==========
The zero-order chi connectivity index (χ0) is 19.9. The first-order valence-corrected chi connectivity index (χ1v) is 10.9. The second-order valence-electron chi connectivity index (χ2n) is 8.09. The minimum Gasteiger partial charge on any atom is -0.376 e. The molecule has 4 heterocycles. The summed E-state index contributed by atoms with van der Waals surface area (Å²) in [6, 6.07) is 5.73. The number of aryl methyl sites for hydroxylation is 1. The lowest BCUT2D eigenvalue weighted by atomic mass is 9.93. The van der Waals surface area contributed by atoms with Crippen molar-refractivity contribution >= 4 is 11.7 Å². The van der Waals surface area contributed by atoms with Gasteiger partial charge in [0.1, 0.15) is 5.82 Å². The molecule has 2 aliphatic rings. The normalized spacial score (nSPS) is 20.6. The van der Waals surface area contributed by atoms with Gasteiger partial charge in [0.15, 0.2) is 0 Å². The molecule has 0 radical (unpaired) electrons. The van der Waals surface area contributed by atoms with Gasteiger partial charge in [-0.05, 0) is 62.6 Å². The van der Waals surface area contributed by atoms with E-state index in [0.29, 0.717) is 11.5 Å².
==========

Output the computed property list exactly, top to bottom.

The zero-order chi connectivity index (χ0) is 19.9. The first-order valence-corrected chi connectivity index (χ1v) is 10.9. The second-order valence-electron chi connectivity index (χ2n) is 8.09. The minimum Gasteiger partial charge on any atom is -0.376 e. The molecule has 4 heterocycles. The summed E-state index contributed by atoms with van der Waals surface area (Å²) in [6, 6.07) is 5.73. The number of aryl methyl sites for hydroxylation is 1. The lowest BCUT2D eigenvalue weighted by atomic mass is 9.93. The van der Waals surface area contributed by atoms with Crippen molar-refractivity contribution >= 4 is 11.7 Å². The van der Waals surface area contributed by atoms with Gasteiger partial charge in [0.1, 0.15) is 5.82 Å². The molecule has 2 aliphatic rings. The normalized spacial score (nSPS) is 20.6. The van der Waals surface area contributed by atoms with Gasteiger partial charge in [0.15, 0.2) is 0 Å². The molecule has 0 radical (unpaired) electrons. The van der Waals surface area contributed by atoms with Gasteiger partial charge in [-0.05, 0) is 62.6 Å². The van der Waals surface area contributed by atoms with E-state index in [0.29, 0.717) is 11.5 Å².